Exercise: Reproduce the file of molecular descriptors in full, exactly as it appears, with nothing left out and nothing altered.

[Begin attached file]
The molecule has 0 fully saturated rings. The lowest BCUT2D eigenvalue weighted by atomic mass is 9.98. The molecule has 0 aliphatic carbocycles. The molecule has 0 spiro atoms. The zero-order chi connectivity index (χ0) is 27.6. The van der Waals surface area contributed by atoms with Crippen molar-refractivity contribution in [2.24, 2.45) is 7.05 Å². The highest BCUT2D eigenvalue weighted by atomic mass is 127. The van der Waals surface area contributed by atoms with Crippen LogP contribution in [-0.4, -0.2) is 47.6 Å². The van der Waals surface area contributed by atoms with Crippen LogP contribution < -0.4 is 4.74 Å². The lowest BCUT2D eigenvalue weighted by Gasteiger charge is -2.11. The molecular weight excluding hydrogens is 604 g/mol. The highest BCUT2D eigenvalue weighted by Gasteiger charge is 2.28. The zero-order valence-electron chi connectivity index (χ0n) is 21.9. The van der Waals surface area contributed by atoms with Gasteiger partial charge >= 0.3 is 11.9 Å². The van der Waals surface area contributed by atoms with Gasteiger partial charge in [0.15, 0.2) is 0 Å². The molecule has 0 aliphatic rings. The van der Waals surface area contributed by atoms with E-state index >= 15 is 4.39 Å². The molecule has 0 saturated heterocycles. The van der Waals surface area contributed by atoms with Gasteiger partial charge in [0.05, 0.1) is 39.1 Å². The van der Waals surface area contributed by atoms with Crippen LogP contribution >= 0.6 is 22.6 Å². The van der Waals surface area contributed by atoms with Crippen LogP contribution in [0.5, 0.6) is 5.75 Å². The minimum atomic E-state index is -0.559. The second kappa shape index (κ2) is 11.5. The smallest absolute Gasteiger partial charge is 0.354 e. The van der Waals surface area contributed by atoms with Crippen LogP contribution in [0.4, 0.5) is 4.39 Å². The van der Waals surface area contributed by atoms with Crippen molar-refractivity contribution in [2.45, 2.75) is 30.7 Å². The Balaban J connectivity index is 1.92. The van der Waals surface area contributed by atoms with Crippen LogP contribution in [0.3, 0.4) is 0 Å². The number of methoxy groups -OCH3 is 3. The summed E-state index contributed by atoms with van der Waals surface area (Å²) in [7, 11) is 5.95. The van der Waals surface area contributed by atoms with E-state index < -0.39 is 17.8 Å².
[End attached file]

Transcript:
The molecule has 0 fully saturated rings. The lowest BCUT2D eigenvalue weighted by atomic mass is 9.98. The molecule has 0 aliphatic carbocycles. The molecule has 0 spiro atoms. The zero-order chi connectivity index (χ0) is 27.6. The van der Waals surface area contributed by atoms with Crippen molar-refractivity contribution in [2.24, 2.45) is 7.05 Å². The highest BCUT2D eigenvalue weighted by atomic mass is 127. The van der Waals surface area contributed by atoms with Crippen LogP contribution in [-0.4, -0.2) is 47.6 Å². The van der Waals surface area contributed by atoms with Crippen LogP contribution < -0.4 is 4.74 Å². The lowest BCUT2D eigenvalue weighted by Gasteiger charge is -2.11. The molecular weight excluding hydrogens is 604 g/mol. The highest BCUT2D eigenvalue weighted by Gasteiger charge is 2.28. The zero-order valence-electron chi connectivity index (χ0n) is 21.9. The van der Waals surface area contributed by atoms with Gasteiger partial charge >= 0.3 is 11.9 Å². The van der Waals surface area contributed by atoms with Gasteiger partial charge in [0.15, 0.2) is 0 Å². The molecule has 0 aliphatic rings. The van der Waals surface area contributed by atoms with E-state index >= 15 is 4.39 Å². The molecule has 0 saturated heterocycles. The van der Waals surface area contributed by atoms with Gasteiger partial charge in [0.05, 0.1) is 39.1 Å². The van der Waals surface area contributed by atoms with Crippen LogP contribution >= 0.6 is 22.6 Å². The van der Waals surface area contributed by atoms with Crippen LogP contribution in [0.5, 0.6) is 5.75 Å². The minimum atomic E-state index is -0.559. The second kappa shape index (κ2) is 11.5. The smallest absolute Gasteiger partial charge is 0.354 e. The van der Waals surface area contributed by atoms with Crippen LogP contribution in [0.4, 0.5) is 4.39 Å². The van der Waals surface area contributed by atoms with Crippen molar-refractivity contribution in [2.45, 2.75) is 30.7 Å². The Balaban J connectivity index is 1.92. The van der Waals surface area contributed by atoms with Crippen LogP contribution in [0.3, 0.4) is 0 Å². The number of methoxy groups -OCH3 is 3. The summed E-state index contributed by atoms with van der Waals surface area (Å²) in [7, 11) is 5.95. The van der Waals surface area contributed by atoms with E-state index < -0.39 is 17.8 Å².